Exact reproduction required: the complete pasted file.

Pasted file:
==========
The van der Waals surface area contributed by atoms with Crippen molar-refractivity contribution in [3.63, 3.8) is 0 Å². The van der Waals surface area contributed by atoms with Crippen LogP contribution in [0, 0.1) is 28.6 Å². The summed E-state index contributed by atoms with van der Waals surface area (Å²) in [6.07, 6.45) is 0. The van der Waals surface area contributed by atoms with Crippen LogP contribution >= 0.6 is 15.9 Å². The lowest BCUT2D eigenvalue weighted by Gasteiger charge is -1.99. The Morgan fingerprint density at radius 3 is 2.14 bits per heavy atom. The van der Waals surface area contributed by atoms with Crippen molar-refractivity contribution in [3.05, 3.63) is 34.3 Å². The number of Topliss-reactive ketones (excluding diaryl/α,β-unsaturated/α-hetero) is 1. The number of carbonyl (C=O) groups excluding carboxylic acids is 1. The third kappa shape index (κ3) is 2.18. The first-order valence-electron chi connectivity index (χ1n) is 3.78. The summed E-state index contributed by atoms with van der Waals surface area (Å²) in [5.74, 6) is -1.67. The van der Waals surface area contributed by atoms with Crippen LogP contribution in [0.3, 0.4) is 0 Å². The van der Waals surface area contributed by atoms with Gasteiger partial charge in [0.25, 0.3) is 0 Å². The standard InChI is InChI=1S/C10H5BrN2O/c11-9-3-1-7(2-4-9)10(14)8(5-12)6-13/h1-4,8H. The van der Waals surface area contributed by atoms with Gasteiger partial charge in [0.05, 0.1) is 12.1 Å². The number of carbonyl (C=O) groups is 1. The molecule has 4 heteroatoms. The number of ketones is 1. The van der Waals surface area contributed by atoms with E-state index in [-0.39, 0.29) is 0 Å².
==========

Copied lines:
The van der Waals surface area contributed by atoms with Crippen molar-refractivity contribution in [3.63, 3.8) is 0 Å². The van der Waals surface area contributed by atoms with Crippen LogP contribution in [0, 0.1) is 28.6 Å². The summed E-state index contributed by atoms with van der Waals surface area (Å²) in [6.07, 6.45) is 0. The van der Waals surface area contributed by atoms with Crippen LogP contribution >= 0.6 is 15.9 Å². The lowest BCUT2D eigenvalue weighted by Gasteiger charge is -1.99. The Morgan fingerprint density at radius 3 is 2.14 bits per heavy atom. The van der Waals surface area contributed by atoms with Crippen molar-refractivity contribution in [3.05, 3.63) is 34.3 Å². The number of Topliss-reactive ketones (excluding diaryl/α,β-unsaturated/α-hetero) is 1. The number of carbonyl (C=O) groups excluding carboxylic acids is 1. The third kappa shape index (κ3) is 2.18. The first-order valence-electron chi connectivity index (χ1n) is 3.78. The summed E-state index contributed by atoms with van der Waals surface area (Å²) in [5.74, 6) is -1.67. The van der Waals surface area contributed by atoms with Crippen LogP contribution in [0.3, 0.4) is 0 Å². The van der Waals surface area contributed by atoms with Gasteiger partial charge in [0.25, 0.3) is 0 Å². The standard InChI is InChI=1S/C10H5BrN2O/c11-9-3-1-7(2-4-9)10(14)8(5-12)6-13/h1-4,8H. The van der Waals surface area contributed by atoms with Gasteiger partial charge in [0.05, 0.1) is 12.1 Å². The number of carbonyl (C=O) groups is 1. The molecule has 4 heteroatoms. The number of ketones is 1. The van der Waals surface area contributed by atoms with E-state index in [-0.39, 0.29) is 0 Å².